Gandini rendering of the Alfa Romeo Montreal.

Of the countless models of automobile built over the last century plus, apparently only one has taken its name from a Canadian city, so it’s only appropriate that on the 50th anniversary of its introduction (and on the 150th anniversary of Canada itself) that the North American Alfa Romeo clubs converge on Montreal for their annual convention.

After Moscow backed out of its commitment to host the 1967 world’s fair five years before the event, Montreal took over the event, which it dubbed Expo 67. As David LaChance wrote in Hemmings Sports and Exotic Car #87, November 2012, Expo 67 organizers specifically asked Alfa Romeo to come up with a design that would “express man’s ultimate aspirations in the field of motor cars” and to name it after the host city.

Alfa Romeo, in turn, handed off the task to Marcello Gandini at Bertone, who took some Miura elements, some bits from the Alfa Romeo Canguro styling concept, and assorted other inspirations to design a low-slung fastback coupe with partially concealed headlamps.

Two prototypes followed, both built on the Giulia Sprint GT chassis and powered by the Giulia TI’s 1.6-liter double-overhead-camshaft four-cylinder. Both made the trans-Atlantic trek for their showcase in the Man the Producer pavilion, but, despite rave reviews from the millions who attended Expo 67, the Alfa Romeo Montreal didn’t go into production right away.

“Indecisive management… delayed the transformation of the Montreal prototype to a production car,” Montreal expert Bruce Taylor wrote in Alfa Romeo Montreal: The Essential Companion. Specifically, Alfa Romeo’s management couldn’t decide whether to downsize the Montreal prototypes’ GT dimensions to fit the Giulia engine or adapt a larger engine to fit the prototypes’ dimensions.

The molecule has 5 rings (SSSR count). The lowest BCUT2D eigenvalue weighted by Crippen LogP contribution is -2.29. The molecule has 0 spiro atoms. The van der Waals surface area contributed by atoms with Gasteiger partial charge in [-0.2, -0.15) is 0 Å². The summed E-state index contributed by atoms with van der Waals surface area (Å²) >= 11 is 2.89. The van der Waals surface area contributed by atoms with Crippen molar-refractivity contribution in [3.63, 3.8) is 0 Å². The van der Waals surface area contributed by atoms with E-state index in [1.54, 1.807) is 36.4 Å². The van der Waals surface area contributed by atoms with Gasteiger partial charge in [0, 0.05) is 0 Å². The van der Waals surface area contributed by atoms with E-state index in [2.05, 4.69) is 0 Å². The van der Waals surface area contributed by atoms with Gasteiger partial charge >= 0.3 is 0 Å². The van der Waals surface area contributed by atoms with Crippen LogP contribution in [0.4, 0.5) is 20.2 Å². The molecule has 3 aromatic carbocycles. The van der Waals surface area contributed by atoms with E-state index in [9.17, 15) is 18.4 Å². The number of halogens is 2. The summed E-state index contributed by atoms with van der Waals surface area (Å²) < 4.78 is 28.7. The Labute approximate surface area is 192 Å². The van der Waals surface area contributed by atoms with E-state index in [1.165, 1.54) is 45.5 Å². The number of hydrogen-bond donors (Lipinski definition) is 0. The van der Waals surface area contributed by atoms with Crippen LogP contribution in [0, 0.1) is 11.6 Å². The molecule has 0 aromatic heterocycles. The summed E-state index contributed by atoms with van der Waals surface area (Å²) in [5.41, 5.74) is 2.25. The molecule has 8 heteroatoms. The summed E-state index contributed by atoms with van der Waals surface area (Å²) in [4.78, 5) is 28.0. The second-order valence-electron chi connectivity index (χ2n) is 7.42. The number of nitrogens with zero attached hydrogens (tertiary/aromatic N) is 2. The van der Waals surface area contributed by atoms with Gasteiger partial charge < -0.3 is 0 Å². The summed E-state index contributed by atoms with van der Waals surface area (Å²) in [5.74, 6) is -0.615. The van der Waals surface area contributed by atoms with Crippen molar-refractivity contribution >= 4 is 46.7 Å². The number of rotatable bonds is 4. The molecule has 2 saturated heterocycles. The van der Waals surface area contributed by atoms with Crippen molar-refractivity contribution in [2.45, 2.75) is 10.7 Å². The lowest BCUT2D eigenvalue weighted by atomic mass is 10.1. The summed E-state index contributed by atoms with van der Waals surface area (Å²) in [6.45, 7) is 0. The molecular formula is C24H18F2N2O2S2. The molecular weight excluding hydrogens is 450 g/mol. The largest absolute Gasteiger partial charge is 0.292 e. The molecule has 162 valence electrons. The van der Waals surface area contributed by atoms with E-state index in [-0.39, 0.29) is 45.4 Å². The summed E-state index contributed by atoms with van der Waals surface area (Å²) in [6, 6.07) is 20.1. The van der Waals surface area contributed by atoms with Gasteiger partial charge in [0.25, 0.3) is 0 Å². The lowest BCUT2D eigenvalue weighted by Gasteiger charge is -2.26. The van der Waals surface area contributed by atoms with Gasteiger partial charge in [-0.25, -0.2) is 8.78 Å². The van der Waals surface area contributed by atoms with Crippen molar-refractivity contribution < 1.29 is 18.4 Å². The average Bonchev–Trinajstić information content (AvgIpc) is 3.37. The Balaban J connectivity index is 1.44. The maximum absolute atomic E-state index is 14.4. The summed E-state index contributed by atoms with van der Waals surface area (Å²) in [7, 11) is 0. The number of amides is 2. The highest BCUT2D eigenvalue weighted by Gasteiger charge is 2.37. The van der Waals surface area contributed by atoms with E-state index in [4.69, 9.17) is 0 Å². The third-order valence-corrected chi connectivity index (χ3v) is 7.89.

Fortunately, Alfa Romeo had recently purchased Autodelta and the services of former Ferrari engineer Carlo Chiti, who had just prior to the unveiling of the Montreal prototypes revealed a 90-degree quad-overhead-camshaft alloy V-8 to power the Tipo 33 race car. Alfa Romeo Chief Engineer Orazio Satta thus led the effort to transform the Tipo 33 engine into a production car engine by increasing its capacity from two liters to almost 2.6 liters, fitting it with Spica mechanical fuel injection, and wedging it under the Montreal’s hood.

To accommodate the more powerful engine, Satta specified a ZF five-speed transmission, fortified chassis and suspension components, and upgraded four-wheel disc brakes. The body, on the other hand, underwent only minor changes from prototype to production, remaining entirely recognizable when the production version debuted in March 1970 in Geneva.

Over the next seven years, Alfa Romeo sold about 3,900 Montreals, according to Taylor’s AlfaMontreal.info, which noted that initial production likely ended around 1974 or 1975, with Iso continuing occasional production for a number of years afterward using the original tooling. While Alfa Romeo sold Montreals around the world, it never officially sold any in the United States.

To celebrate the 50th anniversary of the Montreal’s unveiling and of Expo 67, the Alfa Romeo Owners Club and the Alfa Romeo Club of Canada will co-host an international convention in Montreal this year. In addition to tours of the city and the concorso, the convention will also include time trials at a nearby track, an autocross, technical seminars, and a gimmick rally.

ALFA expo17 will take place July 13-16. For more information, visit AlfaClub.ca.

Photos by David LaChance.

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